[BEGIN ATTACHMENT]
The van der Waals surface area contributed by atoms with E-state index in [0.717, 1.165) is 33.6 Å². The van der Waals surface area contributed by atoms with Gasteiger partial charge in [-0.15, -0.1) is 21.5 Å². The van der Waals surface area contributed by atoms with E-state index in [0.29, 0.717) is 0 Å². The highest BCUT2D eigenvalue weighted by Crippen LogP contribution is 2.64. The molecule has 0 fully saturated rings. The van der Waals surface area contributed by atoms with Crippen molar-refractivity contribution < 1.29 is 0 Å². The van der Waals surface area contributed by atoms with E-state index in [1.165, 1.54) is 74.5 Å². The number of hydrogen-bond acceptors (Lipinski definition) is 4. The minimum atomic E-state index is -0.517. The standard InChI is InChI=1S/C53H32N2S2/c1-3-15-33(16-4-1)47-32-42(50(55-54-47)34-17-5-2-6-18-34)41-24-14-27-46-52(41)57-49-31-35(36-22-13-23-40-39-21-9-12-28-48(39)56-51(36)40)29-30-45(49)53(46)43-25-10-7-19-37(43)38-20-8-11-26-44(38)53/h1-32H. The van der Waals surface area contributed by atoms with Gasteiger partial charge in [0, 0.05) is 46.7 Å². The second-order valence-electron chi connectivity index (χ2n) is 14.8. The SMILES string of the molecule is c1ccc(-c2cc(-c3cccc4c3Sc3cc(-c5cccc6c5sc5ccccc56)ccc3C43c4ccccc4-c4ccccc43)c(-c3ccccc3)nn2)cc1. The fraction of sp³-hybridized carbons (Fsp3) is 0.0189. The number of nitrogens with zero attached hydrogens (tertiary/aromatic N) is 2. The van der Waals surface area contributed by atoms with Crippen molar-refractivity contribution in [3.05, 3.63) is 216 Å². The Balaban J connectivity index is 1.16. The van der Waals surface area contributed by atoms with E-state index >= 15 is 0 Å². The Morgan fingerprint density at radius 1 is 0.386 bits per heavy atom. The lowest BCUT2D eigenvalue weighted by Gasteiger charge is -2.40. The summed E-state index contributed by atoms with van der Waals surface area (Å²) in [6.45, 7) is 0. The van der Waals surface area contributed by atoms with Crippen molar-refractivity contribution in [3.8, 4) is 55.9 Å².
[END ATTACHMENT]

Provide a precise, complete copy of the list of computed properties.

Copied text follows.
The van der Waals surface area contributed by atoms with E-state index in [0.717, 1.165) is 33.6 Å². The van der Waals surface area contributed by atoms with Gasteiger partial charge in [-0.15, -0.1) is 21.5 Å². The van der Waals surface area contributed by atoms with E-state index in [0.29, 0.717) is 0 Å². The highest BCUT2D eigenvalue weighted by Crippen LogP contribution is 2.64. The molecule has 0 fully saturated rings. The van der Waals surface area contributed by atoms with Crippen molar-refractivity contribution < 1.29 is 0 Å². The van der Waals surface area contributed by atoms with E-state index in [1.165, 1.54) is 74.5 Å². The number of hydrogen-bond acceptors (Lipinski definition) is 4. The minimum atomic E-state index is -0.517. The standard InChI is InChI=1S/C53H32N2S2/c1-3-15-33(16-4-1)47-32-42(50(55-54-47)34-17-5-2-6-18-34)41-24-14-27-46-52(41)57-49-31-35(36-22-13-23-40-39-21-9-12-28-48(39)56-51(36)40)29-30-45(49)53(46)43-25-10-7-19-37(43)38-20-8-11-26-44(38)53/h1-32H. The van der Waals surface area contributed by atoms with Gasteiger partial charge in [0, 0.05) is 46.7 Å². The second-order valence-electron chi connectivity index (χ2n) is 14.8. The SMILES string of the molecule is c1ccc(-c2cc(-c3cccc4c3Sc3cc(-c5cccc6c5sc5ccccc56)ccc3C43c4ccccc4-c4ccccc43)c(-c3ccccc3)nn2)cc1. The fraction of sp³-hybridized carbons (Fsp3) is 0.0189. The number of nitrogens with zero attached hydrogens (tertiary/aromatic N) is 2. The van der Waals surface area contributed by atoms with Crippen molar-refractivity contribution in [3.05, 3.63) is 216 Å². The Balaban J connectivity index is 1.16. The van der Waals surface area contributed by atoms with E-state index >= 15 is 0 Å². The Morgan fingerprint density at radius 1 is 0.386 bits per heavy atom. The lowest BCUT2D eigenvalue weighted by Gasteiger charge is -2.40. The summed E-state index contributed by atoms with van der Waals surface area (Å²) in [6.45, 7) is 0. The van der Waals surface area contributed by atoms with Crippen molar-refractivity contribution in [3.8, 4) is 55.9 Å².